The holiday season is quickly approaching, so healthy ingredients may be the furthest thing from your mind. With the “most magical time of the year” comes family baking, hearty dinners, and recipes laden with cheat day staples. There are a few things to keep in mind, though:
- Unfortunately, enjoying these delectable spreads can often take a toll on your health and wellness.
- The average Thanksgiving dinner alone can add up to a whopping 3,000 calories, many of which are not the nutrient-packed fuel your body needs.
- You don’t have to let stress about increased intake weigh you down, though.
- With careful planning and strategic swaps in your recipes, holiday meals can be delicious, filled with everything you need (think vitamins, protein, nutrients, fiber, whole grains, antioxidants, whole foods, and more), and be kind to your body.
Here’s a guide to making your favorite holiday meals a little less unhealthy — and some tips for what to do when a nutritious swap just isn’t an option.
The Science of Swapping
Trading out ingredients for equivalent alternatives isn’t just useful for when you’ve forgotten an item at the store. Swapping some of a recipe’s less-healthy ingredients for nutritious neighbors can have a large impact on your health and diet, without drastically changing the taste. This can also be a great way to experiment with new ingredients or make recipes more accommodating for relatives with dietary restrictions.
Consider incorporating these healthy ingredients that can be swapped into your holiday favorites:
- Flip flour to black beans.
On the surface, this trade can seem hard to swallow, but trust us — once you’ve transformed these fiber- and protein-filled beans into delicious chocolate bakes, you’ll have no trouble gobbling them down. Replacing flour with black beans in popular desserts like brownies, chocolate cake, or cookies will introduce omega-3s, vitamins, and other nutrients into the treats without altering their taste or appearance. This is also a quick and easy way to make classic dessert recipes gluten-free, too, which is helpful for those who might suffer from celiac disease or have difficulty processing grain-based foods.
- Ditch festive cocktails for mocktails.
Drinks can be deceptive around the holiday season, but they are a popular staple in many party environments. It’s hard to remember that a fun, small drink can be packed with one part festivities and one part empty calories or sugar. Cutting the alcohol from these beverages can be an easy fix for reducing calories, but it can also reduce fun. Layering diverse fruit juices, adding actual fruits, using flavored seltzer waters, and incorporating natural herbs can help to kick up a “kiddie” cocktail. Zero-calorie sweeteners can also mitigate the effects of traditionally sugary sips. Also consider a glass of red wine in place of a cocktail, as studies have shown even one glass can be good for heart health.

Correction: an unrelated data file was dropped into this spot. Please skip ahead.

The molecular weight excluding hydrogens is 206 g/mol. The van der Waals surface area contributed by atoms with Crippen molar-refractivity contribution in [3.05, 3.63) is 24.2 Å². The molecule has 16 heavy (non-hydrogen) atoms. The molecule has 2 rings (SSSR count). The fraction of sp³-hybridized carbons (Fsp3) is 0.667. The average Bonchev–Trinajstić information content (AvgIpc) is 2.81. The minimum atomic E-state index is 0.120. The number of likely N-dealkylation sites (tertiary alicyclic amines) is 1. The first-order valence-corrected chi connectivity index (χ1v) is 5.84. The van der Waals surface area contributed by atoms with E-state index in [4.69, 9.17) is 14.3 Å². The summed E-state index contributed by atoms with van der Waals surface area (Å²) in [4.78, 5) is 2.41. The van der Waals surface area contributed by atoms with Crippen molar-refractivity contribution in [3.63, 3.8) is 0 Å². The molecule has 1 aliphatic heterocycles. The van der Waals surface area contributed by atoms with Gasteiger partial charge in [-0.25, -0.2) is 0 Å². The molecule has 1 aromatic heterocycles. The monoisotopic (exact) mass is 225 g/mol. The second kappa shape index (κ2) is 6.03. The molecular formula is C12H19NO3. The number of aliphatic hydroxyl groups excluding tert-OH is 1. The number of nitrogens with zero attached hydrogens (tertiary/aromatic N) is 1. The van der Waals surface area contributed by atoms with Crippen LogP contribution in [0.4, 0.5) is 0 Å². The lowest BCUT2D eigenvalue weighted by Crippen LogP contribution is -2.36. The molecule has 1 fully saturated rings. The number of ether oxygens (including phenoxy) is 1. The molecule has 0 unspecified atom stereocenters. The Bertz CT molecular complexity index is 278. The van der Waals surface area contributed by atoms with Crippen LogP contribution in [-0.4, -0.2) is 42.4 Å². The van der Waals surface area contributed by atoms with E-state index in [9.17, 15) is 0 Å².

- Switch out sugar.
Sugar is as much a fixture of the holidays as light displays or holiday markets. While it’s unreasonable to expect yourself to eliminate it completely, certain dishes can help disguise some healthier alternatives. Unsweetened applesauce and honey can replicate the caramel-like texture of cooked sugar, for example, plus provide the kick of sweetness your holiday spirit craves — with less burden on your diet.
- Go Greek for sour cream.
Has plain Greek yogurt ever struck you as too sour for smoothies? The somewhat bitter taste makes it the perfect substitute for milk-based sour cream in savory dishes, and may be easier on the stomachs of those who have trouble with traditional dairy products. It delivers a shockingly similar flavor while lowering a recipe’s fat content, too, and is known for increasing protein and offering plenty of antioxidants and probiotics to help with digestion. Plain, non-fat varieties can also take the place of oil in many ingredients lists.
- Switch to olive oil.